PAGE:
Rethinking Sermon On The Mount by Annie Laurie Gaylor (March 1995)

Methodist Hillary Rodham Clinton was put on the spot by Newsweek’s religious religion editor Ken Woodward, who asked to interview her about her “spiritual life.” After keeping him at bay for three months, Rodham Clinton succumbed and consented to an interview (Oct. 31, 1994).

She spoke sympathetically of the religious views of the right, saying they are unfairly stereotyped. She endorsed intercessory prayer, saying a group of friends pray for her and the president. When asked about her favorite bible passages, she had the grace to sidestep the question, but said at the moment she was thinking about Sermon on the Mount. To her credit she finds Matthew 5, 6 and 7 “filled with challenge,” and “very hard to read . . . and fully understand.”

Dear Ms. Clinton:

I re-examined the bible passages you singled out as of special interest in your Newsweek interview. I never had much patience for the Beatitudes, which opens chapter 5, because the only pay-off for the meek is in heaven, which is too little, too late. This kind of pie-in-the-sky promise kept the enslaved African-Americans in line, and has tantalized the oppressed with empty promises. While I can see, given the persecution you have endured, how you might find comfort in the beatitude blessing “they which are persecuted,” isn’t it ironic that your persecutors are almost all “righteous” Christians?

The Jesus of the New Testament next says he came to fulfil “the law” of Moses, which I find especially troubling, given the many unsavory injunctions, such as to kill stubborn sons (Deut. 21:18-21), homosexuals (Lev. 20:13), blasphemers (Lev. 24:16) and those of other faiths (Deut. 7:1-8)–all of which have been obeyed in the past by muscular Christians.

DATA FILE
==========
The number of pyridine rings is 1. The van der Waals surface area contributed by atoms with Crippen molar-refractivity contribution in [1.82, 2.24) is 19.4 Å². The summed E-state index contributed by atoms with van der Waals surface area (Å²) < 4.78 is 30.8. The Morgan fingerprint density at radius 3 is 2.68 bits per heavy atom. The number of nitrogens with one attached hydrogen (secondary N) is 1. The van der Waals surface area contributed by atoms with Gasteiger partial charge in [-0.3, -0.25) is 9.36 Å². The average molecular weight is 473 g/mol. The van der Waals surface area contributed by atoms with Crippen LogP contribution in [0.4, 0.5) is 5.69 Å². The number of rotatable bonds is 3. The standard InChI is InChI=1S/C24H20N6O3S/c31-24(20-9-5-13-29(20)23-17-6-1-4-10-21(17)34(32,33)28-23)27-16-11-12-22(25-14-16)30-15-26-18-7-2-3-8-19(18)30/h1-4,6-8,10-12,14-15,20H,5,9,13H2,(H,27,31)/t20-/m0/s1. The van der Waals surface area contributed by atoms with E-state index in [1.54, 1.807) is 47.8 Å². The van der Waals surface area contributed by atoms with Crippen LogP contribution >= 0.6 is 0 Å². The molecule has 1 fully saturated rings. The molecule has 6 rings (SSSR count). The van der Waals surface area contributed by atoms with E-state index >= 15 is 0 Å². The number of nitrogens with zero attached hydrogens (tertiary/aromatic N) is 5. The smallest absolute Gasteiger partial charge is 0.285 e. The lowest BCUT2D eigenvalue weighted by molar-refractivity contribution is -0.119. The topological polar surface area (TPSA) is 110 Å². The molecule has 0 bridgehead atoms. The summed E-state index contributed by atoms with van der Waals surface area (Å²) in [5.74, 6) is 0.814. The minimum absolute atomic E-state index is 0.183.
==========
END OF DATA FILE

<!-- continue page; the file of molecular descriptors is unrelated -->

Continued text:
Surely you do not agree that getting angry with a brother is nearly as bad as killing him? Or that you should go to hell for calling somebody a fool (which, incidentally, Jesus himself does, see Matt. 23:17)?

Do you agree that “lusting in one’s heart” is the same as committing adultery?

If Newsweek had asked my opinion, I would have said that Matthew 5 contains one of my least favorite bible passages:

“And if thy right eye offend thee, pluck it out, and cast it from thee: for it is profitable for thee that one of thy members should perish, and not that thy whole body should be cast into hell.

“And if thy right hand offend thee, cut it off,” etc.–Matthew 5:29-30

Methodists probably find nonliteral ways to deal with this grisly passage, but the fact is that it continues to inspire chilling mutilations and self-mutilations. I find this passage, like you, “very hard to read.”

The next piece of advice is mischief-making and unegalitarian–the proviso against divorce unless a fornicating wife is to blame, of course.

Jesus advises us not to resist evil. Isn’t that evil advice? Should we not rescue an abused child or resist a murderous dictator? If someone hit your cheek, would you turn the other? Isn’t that masochistic? If someone made you walk a mile under duress, would you go an extra with your kidnapper? Is that what you teach your daughter? Do you think we should always give or lend whatever is asked? If we lose a civil lawsuit, should we pay twice as much as we are fined?!

Perhaps the counsel to “love your enemies,” if followed, could help prevent wars, but wouldn’t it be more practical to end the enmity rather than to pretend a phony “love”? Consider the way Christians can interpret this verse, such as Roy McMillan, the man who directs Christian Action Group and has threatened the life of the President and Supreme Court justices. He regards physicians who perform abortions as his enemy and recently told NBC that when you murder doctors, “you should do it in love.” Nor is this helpful advice to the religious battered woman. One is loathe to think of your husband following such advice too closely in his dealings with the opposition! Do we really want our president “doing good” to Newt Gingrich, who would subvert our secular democracy? Wouldn’t that be at the expense of the country?

One Christian teaching we freethinkers can heartily endorse leads off Chapter 6, in which Jesus rebukes hypocrites who pray in public: